(UPDATED 5:20 PM FRIDAY with ordinances to be reviewed by council committee next week)
By Tracy Record
West Seattle Blog editor
two three followups today to the “Nickelsville” developments first reported here last Tuesday, one day after the second anniversary of the encampment’s return to West Seattle.
Those developments centered around a letter from Mayor McGinn to Council President Sally Clark a letter (read it here) suggesting two options for the site’s future: Sell it to Food Lifeline as that agency has sought, provided the council passes a bill allowing more encampment sites at “non-religious” locations – or vote to allow the site to become a “semi-permanent” encampment.
Today’s developments (editor’s note – third development, added 5:20 pm, is at the bottom of this story – the two ordinances to be reviewed next week, including the mayor’s alternative proposal for the Nickelsville site):
HPAC PETITION AND MEETINGS: The Highland Park Action Committee, which says its area has hosted the encampment for long enough – 2 years – and is demanding a move-out date, has started an online petition. The petition calls on the city to either move it before summer, or start a public-review process for HP and Riverview immediately. Find the petition here. Here’s the statement we received along with that link:
Please pass this link on to anyone you know who owns property in the city, or to anyone that supports a better solution for the homeless. The Mayor’s actions to date have repercussions for everyone. We appreciate all the support we’ve gotten on this, we have a lot of irons in the fire right now. We are working on legal papers to file and are focusing the next few weeks on a more political route while all this legislation is coming to a head in City Council.
We are meeting with Council President Sally Clark’s aide this afternoon, and plan to meet with the Mayor at his office next Friday. We hope to have as many signatures as possible by Wednesday, May 22nd. That day there is (a) meeting of Nick Licata’s Housing, Human Services, Health and Culture Committee at Seattle City Council from 2-4 where he’ll be presenting encampment legislation. Anyone who can make it to that, it would be great to try to have some community to encourage a change to the current situation. That night we have our regularly scheduled HPAC meeting, where we will discuss next steps. Join us at 7 pm, Highland Park Improvement Club on 12th and Holden.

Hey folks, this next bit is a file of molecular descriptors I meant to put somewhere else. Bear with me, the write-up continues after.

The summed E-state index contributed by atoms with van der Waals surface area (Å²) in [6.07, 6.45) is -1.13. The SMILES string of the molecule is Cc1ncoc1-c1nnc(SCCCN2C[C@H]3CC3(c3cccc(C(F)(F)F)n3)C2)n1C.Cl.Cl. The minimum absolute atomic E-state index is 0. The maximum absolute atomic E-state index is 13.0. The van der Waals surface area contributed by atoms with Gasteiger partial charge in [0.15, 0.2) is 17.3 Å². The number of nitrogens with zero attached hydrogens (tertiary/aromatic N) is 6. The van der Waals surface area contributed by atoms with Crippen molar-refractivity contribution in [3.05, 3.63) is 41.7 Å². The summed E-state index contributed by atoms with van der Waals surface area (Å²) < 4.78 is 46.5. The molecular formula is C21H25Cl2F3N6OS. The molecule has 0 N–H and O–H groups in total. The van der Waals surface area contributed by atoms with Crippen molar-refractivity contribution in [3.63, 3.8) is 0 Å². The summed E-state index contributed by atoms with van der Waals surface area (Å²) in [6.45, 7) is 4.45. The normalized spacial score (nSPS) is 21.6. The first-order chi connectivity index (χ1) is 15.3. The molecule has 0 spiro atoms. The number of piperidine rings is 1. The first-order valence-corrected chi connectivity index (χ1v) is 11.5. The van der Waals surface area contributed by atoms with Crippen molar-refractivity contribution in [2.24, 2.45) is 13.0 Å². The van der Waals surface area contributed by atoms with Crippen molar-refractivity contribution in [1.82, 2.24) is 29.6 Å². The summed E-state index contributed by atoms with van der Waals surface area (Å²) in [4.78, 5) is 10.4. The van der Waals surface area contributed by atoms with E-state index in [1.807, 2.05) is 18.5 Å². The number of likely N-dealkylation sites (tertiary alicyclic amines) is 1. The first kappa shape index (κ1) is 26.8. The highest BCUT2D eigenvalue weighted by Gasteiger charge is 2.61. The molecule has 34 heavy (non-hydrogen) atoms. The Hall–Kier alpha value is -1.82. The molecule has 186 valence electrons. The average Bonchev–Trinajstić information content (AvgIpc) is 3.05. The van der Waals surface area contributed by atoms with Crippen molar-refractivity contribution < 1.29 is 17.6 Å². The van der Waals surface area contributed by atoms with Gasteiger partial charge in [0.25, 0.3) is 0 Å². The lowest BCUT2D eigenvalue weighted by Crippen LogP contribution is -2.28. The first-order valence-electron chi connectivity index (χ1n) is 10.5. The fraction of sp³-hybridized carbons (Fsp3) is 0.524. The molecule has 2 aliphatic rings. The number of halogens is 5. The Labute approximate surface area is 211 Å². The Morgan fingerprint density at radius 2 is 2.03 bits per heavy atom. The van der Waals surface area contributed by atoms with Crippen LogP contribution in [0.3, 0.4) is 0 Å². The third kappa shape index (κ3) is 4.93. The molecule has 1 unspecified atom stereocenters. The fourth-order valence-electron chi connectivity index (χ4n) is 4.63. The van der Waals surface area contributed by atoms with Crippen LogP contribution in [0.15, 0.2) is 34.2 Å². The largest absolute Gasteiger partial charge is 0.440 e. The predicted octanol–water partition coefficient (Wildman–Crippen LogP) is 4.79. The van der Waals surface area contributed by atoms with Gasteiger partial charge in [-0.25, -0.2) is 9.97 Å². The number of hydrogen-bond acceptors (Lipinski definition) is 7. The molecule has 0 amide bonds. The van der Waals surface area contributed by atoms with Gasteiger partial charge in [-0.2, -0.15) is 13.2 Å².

FOOD LIFELINE: As mentioned in the mayor’s letter published here on Tuesday, Food Lifeline already has commitments from the encampment site’s other two owners to sell their parts of the parcel to FLL.
We confirmed this with FLL spokesperson Amy Lee Derenthal, who says the state has declared its land “surplus” and will sell no sooner than September 1st but no later than next January 15th, and that the private landowner who holds the rest of the site will “sell or deed his property” to FLL – once the organization has secured the city parcel.
Reacting specifically to the mayor’s announcement, Derenthal quotes FLL CEO Linda Nageotte as saying, “We appreciate the efforts of both the Mayor’s office and the City Council to move toward selling the land to Food Lifeline in addition to tackling the difficult issues surrounding both hunger and encampments. We look forward to a win-win solution that will provide safe shelter and healthy food to all who are in need of these resources.” They have one other ball in the air – a $3.1 million state funding request that FLL says was in the State Senate budget but not the State House. But they’re hopeful that will be worked out during the special session now under way, as they seek “state funding for preparation of the site, including geotechnical, SEPA review, grading, soil reclamation, and fill.”
Food Lifeline went public last October with its proposal to buy the site, seeking to build a new headquarters/processing center there.
ADDED 5:20 PM – DRAFT ORDINANCES TO BE PRESENTED NEXT WEEK: Three hours after we published this story, the agenda for next week’s aforementioned City Council Housing (etc.) Committee meeting was made public, and it includes drafts of the two ordinances mentioned in the mayor’s Tuesday letter:
*First – Councilmember Nick Licata’s proposal for allowing “transitional” encampments at certain types of non-religious locations – see the draft version here.
*Second – Mayor McGinn’s alternative proposal (though his letter says he would prefer to see Licata’s version passed, and to then sell the Nickelsville site to Food Lifeline), which would spend
$300,000 $150,000 on an environmental assessment of the current encampment site as a possible preface to “constructing a temporary structure for providing transitional services, food preparation, and hygiene facilities to be run by an organization that would manage the City-sanctioned encampment, providing up to 100 homeless people with a place to stay and with connections to critical human services while they transition to more permanent housing …” See the draft version of that ordinance here.
Again, the meeting at which those proposed ordinances will be discussed is at 2 pm next Wednesday – May 22nd – at City Hall.